The 3rd ADB-ADBI Forum on Governance and Institutions was held in partnership with the Korea Development Institute on 11–13 June in Seoul. It provided a platform for 18 public officials from 10 developing member countries and 15 ADB staff members to share experiences in reforming state-owned enterprises (SOEs) in Asia and the Pacific. In line with the ADB Strategy 2030’s priority to strengthen governance and institutional capacity, the forum helped participants gain insights on best practices in designing and applying innovative approaches to transparent and accountable corporate governance of SOEs.
Held by the International Monetary Fund (IMF) and the Policy Research Institute of Japan’s Ministry of Foreign Affairs on 4–5 June, this year’s Tokyo Fiscal Forum focused on strengthening fiscal management in Asia. ADBI Dean Naoyuki Yoshino gave a keynote address, as did Mitsuhiro Furusawa, deputy managing director of the IMF. Dean Yoshino highlighted the impact of aging populations on fiscal management. Discussions explored frameworks for investment, and the incorporation of digital innovation in revenues and spending programs.
ADBI and the African Development Bank organized the Africa Day side event, Sharing the Development Experiences of Africa and Asia for Sustainable and Inclusive Growth, on 25 May in Busan, Republic of Korea. Keynote speaker ADBI Dean Naoyuki Yoshino emphasized the importance of infrastructure, finance, and education in Asian development, and said Asia’s experience could provide valuable lessons for African countries. During the panel discussion, chaired by ADBI Deputy Dean Chul Ju Kim, experts from the People’s Republic of China, India, the Republic of Korea, Japan, and Nigeria shared their own country’s development experiences and affirmed the need for deeper cooperation between Asia and Africa. Byong Yol Woo, director general of the Fiscal Performance Management Division of the Republic of Korea’s Ministry of Strategy and Finance, and Takashi Miyahara, deputy director general of the International Bureau of Japan’s Ministry of Finance, gave the opening remarks.
Cambridge Centre for Alternative Finance, ADB Institute, and Zhejiang University’s Academy of Internet Finance launch 3rd Asia-Pacific Region Alternative Finance Industry Survey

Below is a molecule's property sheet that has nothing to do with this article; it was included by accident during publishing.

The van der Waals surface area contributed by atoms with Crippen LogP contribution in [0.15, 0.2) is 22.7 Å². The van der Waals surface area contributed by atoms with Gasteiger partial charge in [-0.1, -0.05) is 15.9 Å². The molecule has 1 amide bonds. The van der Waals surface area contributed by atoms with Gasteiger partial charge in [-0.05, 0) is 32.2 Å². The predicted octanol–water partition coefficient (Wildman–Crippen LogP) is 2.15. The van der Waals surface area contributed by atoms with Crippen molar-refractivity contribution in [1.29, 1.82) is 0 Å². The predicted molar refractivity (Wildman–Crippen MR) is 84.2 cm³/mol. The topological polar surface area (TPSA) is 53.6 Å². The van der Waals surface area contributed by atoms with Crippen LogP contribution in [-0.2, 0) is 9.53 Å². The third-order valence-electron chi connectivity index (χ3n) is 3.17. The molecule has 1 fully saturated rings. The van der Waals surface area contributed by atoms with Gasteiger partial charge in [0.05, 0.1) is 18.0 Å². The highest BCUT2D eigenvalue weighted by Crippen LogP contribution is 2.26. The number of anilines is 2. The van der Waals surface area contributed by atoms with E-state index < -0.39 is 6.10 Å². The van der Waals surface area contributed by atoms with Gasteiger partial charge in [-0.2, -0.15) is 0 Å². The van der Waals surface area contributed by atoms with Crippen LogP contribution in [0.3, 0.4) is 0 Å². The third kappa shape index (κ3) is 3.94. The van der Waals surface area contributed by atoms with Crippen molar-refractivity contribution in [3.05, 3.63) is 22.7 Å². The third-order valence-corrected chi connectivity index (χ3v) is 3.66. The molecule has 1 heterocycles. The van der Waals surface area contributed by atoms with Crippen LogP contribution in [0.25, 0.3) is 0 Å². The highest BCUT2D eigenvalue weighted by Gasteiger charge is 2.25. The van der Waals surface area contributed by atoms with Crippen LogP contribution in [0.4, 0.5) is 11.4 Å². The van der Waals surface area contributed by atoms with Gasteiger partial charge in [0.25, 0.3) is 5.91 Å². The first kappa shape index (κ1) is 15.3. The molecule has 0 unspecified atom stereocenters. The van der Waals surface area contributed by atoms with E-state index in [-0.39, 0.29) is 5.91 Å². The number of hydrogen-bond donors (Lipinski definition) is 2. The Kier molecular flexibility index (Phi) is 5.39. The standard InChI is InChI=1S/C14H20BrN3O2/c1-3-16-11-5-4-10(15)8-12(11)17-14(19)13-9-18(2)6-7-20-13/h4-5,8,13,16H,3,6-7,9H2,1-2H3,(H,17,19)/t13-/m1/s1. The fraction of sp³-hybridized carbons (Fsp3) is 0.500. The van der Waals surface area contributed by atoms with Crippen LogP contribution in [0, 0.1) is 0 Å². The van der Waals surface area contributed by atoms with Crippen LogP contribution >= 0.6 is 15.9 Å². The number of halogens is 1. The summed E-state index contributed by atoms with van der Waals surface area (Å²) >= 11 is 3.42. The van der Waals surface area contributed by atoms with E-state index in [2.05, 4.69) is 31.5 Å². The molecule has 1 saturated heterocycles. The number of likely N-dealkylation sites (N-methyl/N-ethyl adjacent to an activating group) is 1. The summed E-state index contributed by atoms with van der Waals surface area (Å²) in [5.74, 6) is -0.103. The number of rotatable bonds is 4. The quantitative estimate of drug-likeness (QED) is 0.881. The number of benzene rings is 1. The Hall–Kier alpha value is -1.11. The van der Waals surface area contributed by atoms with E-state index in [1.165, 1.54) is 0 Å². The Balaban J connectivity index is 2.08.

The initiative aims to capture key trends, including the development, size, transaction volume, and growth of alternative finance, including crowdfunding, peer-to-peer (marketplace) lending, reward-based, and other new forms of finance outside the traditional financial system across Asia and the Pacific. Survey results will be published later this year in the 3rd Asia-Pacific Region Alternative Finance Industry Report and made freely available to help inform policy makers and regulators. The survey will run from 29 May to 6 July 2018. Click here to see the survey link and here to view last year’s report.
- Sustainable funding schemes for the development of waste management projects in Asia
- High-speed rail investment: A butterfly effect for urban chaos
- Volatility linkages between energy and food prices
- Dismissal laws, innovation, and economic growth
- Is Indonesia’s subsidized rice program benefitting its children?
- Capacity Building in Green Infrastructure and Housing for Poverty Reduction in the Pacific Region
- Development of Asian Bond Markets: 20 Years After the Asian Financial Crisis
- 8th Annual Asia Pacific Financial Inclusion Forum—The Inclusion Imperative: Advancing Policies, Targets, and Plans
- Economic Corridor Development for Competitive and Inclusive Asia Training
- Leadership capacity-building program for sustainable and improved sanitation strategies for policy makers
Mission Incomplete: Reflating Japan's Economy (second edition)
In April 2013 the Bank of Japan launched an unprecedented quantitative and qualitative monetary easing policy. It was thought that a 2% price stability target could be achieved within 2 years; 4 years on and we are still mission incomplete.
Global Shocks and the New Global and Regional Financial Architecture: Asian Perspectives
This book addresses how Asia’s regional financial architecture can be strengthened and meshed with those of the International Monetary Fund and the Financial Stability Board to effectively deal with economic and financial shocks.
- Better indicators are needed to track the well-being of elderly in developing countries
- Intangible capital of technology and know-how matters more for profit than production
- Financial technology will help lower remittance costs for Asia
- World oil prices have multiple effects on an energy-exporting economy